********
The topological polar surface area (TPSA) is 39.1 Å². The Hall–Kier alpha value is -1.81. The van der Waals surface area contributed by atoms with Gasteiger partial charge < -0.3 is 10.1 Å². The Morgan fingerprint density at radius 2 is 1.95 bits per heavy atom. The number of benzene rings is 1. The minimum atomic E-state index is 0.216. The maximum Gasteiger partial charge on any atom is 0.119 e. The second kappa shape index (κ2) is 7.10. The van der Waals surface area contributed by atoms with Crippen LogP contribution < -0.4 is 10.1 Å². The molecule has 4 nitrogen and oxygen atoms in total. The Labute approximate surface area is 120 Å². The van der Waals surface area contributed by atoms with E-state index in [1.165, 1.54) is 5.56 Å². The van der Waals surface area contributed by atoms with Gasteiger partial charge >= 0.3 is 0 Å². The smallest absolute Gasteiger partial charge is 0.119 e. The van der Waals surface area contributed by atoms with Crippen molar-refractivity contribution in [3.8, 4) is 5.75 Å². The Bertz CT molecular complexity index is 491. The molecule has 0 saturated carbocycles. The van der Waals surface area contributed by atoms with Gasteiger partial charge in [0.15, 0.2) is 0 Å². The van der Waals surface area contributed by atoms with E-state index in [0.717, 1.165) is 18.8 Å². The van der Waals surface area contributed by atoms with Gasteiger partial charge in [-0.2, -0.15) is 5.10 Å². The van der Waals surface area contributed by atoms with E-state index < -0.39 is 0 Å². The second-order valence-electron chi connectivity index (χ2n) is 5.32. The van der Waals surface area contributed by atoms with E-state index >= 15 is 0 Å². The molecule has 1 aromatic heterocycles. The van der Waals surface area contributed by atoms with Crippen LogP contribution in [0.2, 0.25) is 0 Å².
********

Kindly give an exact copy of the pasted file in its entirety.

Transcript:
The topological polar surface area (TPSA) is 39.1 Å². The Hall–Kier alpha value is -1.81. The van der Waals surface area contributed by atoms with Gasteiger partial charge < -0.3 is 10.1 Å². The Morgan fingerprint density at radius 2 is 1.95 bits per heavy atom. The number of benzene rings is 1. The minimum atomic E-state index is 0.216. The maximum Gasteiger partial charge on any atom is 0.119 e. The second kappa shape index (κ2) is 7.10. The van der Waals surface area contributed by atoms with Crippen LogP contribution < -0.4 is 10.1 Å². The molecule has 4 nitrogen and oxygen atoms in total. The Labute approximate surface area is 120 Å². The van der Waals surface area contributed by atoms with E-state index in [1.165, 1.54) is 5.56 Å². The van der Waals surface area contributed by atoms with Gasteiger partial charge >= 0.3 is 0 Å². The smallest absolute Gasteiger partial charge is 0.119 e. The van der Waals surface area contributed by atoms with Crippen molar-refractivity contribution in [3.8, 4) is 5.75 Å². The Bertz CT molecular complexity index is 491. The molecule has 0 saturated carbocycles. The van der Waals surface area contributed by atoms with Gasteiger partial charge in [0.15, 0.2) is 0 Å². The van der Waals surface area contributed by atoms with E-state index in [0.717, 1.165) is 18.8 Å². The van der Waals surface area contributed by atoms with Gasteiger partial charge in [-0.2, -0.15) is 5.10 Å². The van der Waals surface area contributed by atoms with E-state index < -0.39 is 0 Å². The second-order valence-electron chi connectivity index (χ2n) is 5.32. The van der Waals surface area contributed by atoms with E-state index >= 15 is 0 Å². The molecule has 1 aromatic heterocycles. The van der Waals surface area contributed by atoms with Crippen LogP contribution in [0.2, 0.25) is 0 Å².